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Wednesday, 14 November 2012

Maximus: A Life

  Graham Robb's enthralling biography of  Balzac (1994) unspools a narrative as picaresque, improbable and multitudinous as any of its subject's novels. If, as Oscar Wilde suggested, Balzac "created life...he did not copy it", he was perhaps his own vividest character: a maximalist on every level, from his girth to his unstoppable profligacy, he seemed to compress several existences and careers into a hectic life characterised by spectacular peaks and troughs - the wonder was he died at only 51. Robb (also author of a superlative biography of Rimbaud ) writes with a finely-seasoned balance between admiration and bathos, often wryly deprecating the hubris of Balzac at his most grandiloquent and conversely showing him in a favourable light when he seems most absurd or close to failure. He's also particularly adept at locating Balzac within his historical context, demonstrating how profoundly he was "both the embodiment of his age and its most revealing exception".
   But it's Balzac's extraordinary work-rate which most dizzies the reader: La Comedie Humaine, a vast cycle of intersecting novels, stories and other prose-works, comprises over 100 volumes and was only begun in his thirties. Like several of his heroes, Balzac transcended his beginnings as the penniless Romantic outcast immured in a Parisian garret and transformed himself through a hypertrophied, over-caffineated version of what Yeats calls "sedentary toil" into the archetype of the Realist observer and chronicler of society, with the ongoing irony (never lost on Balzac himself) that much of the time he was writing to pay off debts incurred by his very explorations into that society.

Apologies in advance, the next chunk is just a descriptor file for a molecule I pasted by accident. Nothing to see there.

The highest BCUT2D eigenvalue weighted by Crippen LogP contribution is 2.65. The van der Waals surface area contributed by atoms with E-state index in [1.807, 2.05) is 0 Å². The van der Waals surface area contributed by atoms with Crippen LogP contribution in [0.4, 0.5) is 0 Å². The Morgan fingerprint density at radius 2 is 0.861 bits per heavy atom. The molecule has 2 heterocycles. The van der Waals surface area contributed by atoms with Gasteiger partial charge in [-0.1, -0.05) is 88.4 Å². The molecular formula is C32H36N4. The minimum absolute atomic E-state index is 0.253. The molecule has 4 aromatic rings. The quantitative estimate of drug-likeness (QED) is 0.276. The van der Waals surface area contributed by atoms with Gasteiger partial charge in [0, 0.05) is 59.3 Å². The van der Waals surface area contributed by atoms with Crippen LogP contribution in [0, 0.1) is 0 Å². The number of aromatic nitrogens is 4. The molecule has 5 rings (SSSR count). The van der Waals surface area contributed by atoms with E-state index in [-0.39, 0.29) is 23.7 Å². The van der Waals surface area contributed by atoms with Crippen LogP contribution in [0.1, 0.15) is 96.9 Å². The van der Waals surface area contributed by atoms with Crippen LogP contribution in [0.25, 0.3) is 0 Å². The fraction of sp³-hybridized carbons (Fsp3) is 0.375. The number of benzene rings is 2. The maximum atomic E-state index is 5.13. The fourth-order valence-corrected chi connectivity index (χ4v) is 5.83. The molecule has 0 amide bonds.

Examples of writers whose work has suffered from being produced out of financial necessity could easily be enumerated: closer to our time Julian Maclaren-Ross, a brilliantly promising stylist when he emerged in the 1940s, failed to fulfill anything like his true potential in the midst of a life hounded by debtors and eventually given over to pot-boilers, journalism and scraping together advances on never-to-be-completed books. (Another excellent biog. I've been reading, Fear and Loathing in Fitzrovia by Paul Willetts, relates Maclaren-Ross's story with a louche, murky gusto worthy of its subject.)
    That Balzac - unlike Maclaren-Ross - was able to weigh the demands of a commercially-marketable prolificness (in this aspect more comparable to Dickens than ,say, Flaubert) with a high standard of artistic integrity in the majority of what he wrote attests to his status as one of the seminal masters of the 19th C novel. How few of us can hope to even read the whole of La Comedie Humaine, let alone begin to match his achievement on a writerly level?
                                                        
                                         
Julian Maclaren-Ross
                                  

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